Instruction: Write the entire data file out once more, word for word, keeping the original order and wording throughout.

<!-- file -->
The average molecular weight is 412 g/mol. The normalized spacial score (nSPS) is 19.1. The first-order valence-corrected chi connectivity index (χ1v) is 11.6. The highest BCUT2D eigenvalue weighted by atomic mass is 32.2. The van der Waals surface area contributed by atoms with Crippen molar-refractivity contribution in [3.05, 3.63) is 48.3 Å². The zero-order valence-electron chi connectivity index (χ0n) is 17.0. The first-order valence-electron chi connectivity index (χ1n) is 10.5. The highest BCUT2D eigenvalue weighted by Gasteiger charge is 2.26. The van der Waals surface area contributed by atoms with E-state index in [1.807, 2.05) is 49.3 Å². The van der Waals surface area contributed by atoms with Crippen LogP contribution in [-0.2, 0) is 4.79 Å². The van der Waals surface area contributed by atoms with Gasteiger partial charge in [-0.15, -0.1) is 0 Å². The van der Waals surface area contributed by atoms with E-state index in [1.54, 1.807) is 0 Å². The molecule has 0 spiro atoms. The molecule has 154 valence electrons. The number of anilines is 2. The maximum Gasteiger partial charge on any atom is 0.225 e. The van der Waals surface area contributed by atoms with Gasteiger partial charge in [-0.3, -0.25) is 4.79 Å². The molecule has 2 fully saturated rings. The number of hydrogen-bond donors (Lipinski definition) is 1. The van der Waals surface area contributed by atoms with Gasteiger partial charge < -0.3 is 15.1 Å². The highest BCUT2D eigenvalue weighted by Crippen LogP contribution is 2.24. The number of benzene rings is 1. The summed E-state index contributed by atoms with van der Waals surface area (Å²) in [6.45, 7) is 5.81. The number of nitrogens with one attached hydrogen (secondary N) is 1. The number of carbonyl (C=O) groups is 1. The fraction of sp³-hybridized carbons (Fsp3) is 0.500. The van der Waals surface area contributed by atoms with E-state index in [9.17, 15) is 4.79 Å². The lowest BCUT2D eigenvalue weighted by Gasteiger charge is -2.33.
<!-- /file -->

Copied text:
The average molecular weight is 412 g/mol. The normalized spacial score (nSPS) is 19.1. The first-order valence-corrected chi connectivity index (χ1v) is 11.6. The highest BCUT2D eigenvalue weighted by atomic mass is 32.2. The van der Waals surface area contributed by atoms with Crippen molar-refractivity contribution in [3.05, 3.63) is 48.3 Å². The zero-order valence-electron chi connectivity index (χ0n) is 17.0. The first-order valence-electron chi connectivity index (χ1n) is 10.5. The highest BCUT2D eigenvalue weighted by Gasteiger charge is 2.26. The van der Waals surface area contributed by atoms with E-state index in [1.807, 2.05) is 49.3 Å². The van der Waals surface area contributed by atoms with Crippen LogP contribution in [-0.2, 0) is 4.79 Å². The van der Waals surface area contributed by atoms with Gasteiger partial charge in [-0.15, -0.1) is 0 Å². The van der Waals surface area contributed by atoms with E-state index in [1.54, 1.807) is 0 Å². The molecule has 0 spiro atoms. The molecule has 154 valence electrons. The number of anilines is 2. The maximum Gasteiger partial charge on any atom is 0.225 e. The van der Waals surface area contributed by atoms with Gasteiger partial charge in [-0.3, -0.25) is 4.79 Å². The molecule has 2 fully saturated rings. The number of hydrogen-bond donors (Lipinski definition) is 1. The van der Waals surface area contributed by atoms with Gasteiger partial charge < -0.3 is 15.1 Å². The highest BCUT2D eigenvalue weighted by Crippen LogP contribution is 2.24. The number of benzene rings is 1. The summed E-state index contributed by atoms with van der Waals surface area (Å²) in [6.45, 7) is 5.81. The number of nitrogens with one attached hydrogen (secondary N) is 1. The number of carbonyl (C=O) groups is 1. The fraction of sp³-hybridized carbons (Fsp3) is 0.500. The van der Waals surface area contributed by atoms with E-state index in [9.17, 15) is 4.79 Å². The lowest BCUT2D eigenvalue weighted by Gasteiger charge is -2.33.